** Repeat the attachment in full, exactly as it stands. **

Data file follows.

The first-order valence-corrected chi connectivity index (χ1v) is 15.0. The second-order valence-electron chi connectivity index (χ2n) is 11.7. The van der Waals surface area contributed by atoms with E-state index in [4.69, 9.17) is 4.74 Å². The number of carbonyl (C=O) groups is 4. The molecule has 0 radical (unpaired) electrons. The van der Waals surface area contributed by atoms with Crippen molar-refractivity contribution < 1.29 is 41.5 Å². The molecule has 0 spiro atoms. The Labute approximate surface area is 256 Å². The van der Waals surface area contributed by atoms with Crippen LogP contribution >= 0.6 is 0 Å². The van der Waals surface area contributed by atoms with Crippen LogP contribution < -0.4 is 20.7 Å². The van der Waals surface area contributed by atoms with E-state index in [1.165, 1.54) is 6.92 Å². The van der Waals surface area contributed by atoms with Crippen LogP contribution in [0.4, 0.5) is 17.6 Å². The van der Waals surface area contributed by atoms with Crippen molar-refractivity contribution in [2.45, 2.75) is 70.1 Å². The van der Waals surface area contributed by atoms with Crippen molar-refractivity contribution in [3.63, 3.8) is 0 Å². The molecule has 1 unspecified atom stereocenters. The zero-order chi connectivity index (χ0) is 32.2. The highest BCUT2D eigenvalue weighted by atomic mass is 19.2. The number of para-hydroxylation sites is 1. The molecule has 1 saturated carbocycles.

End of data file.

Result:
The first-order valence-corrected chi connectivity index (χ1v) is 15.0. The second-order valence-electron chi connectivity index (χ2n) is 11.7. The van der Waals surface area contributed by atoms with E-state index in [4.69, 9.17) is 4.74 Å². The number of carbonyl (C=O) groups is 4. The molecule has 0 radical (unpaired) electrons. The van der Waals surface area contributed by atoms with Crippen molar-refractivity contribution < 1.29 is 41.5 Å². The molecule has 0 spiro atoms. The Labute approximate surface area is 256 Å². The van der Waals surface area contributed by atoms with Crippen LogP contribution >= 0.6 is 0 Å². The van der Waals surface area contributed by atoms with Crippen LogP contribution < -0.4 is 20.7 Å². The van der Waals surface area contributed by atoms with E-state index in [1.165, 1.54) is 6.92 Å². The van der Waals surface area contributed by atoms with Crippen LogP contribution in [0.4, 0.5) is 17.6 Å². The van der Waals surface area contributed by atoms with Crippen molar-refractivity contribution in [2.45, 2.75) is 70.1 Å². The van der Waals surface area contributed by atoms with Crippen molar-refractivity contribution in [3.63, 3.8) is 0 Å². The molecule has 1 unspecified atom stereocenters. The zero-order chi connectivity index (χ0) is 32.2. The highest BCUT2D eigenvalue weighted by atomic mass is 19.2. The number of para-hydroxylation sites is 1. The molecule has 1 saturated carbocycles.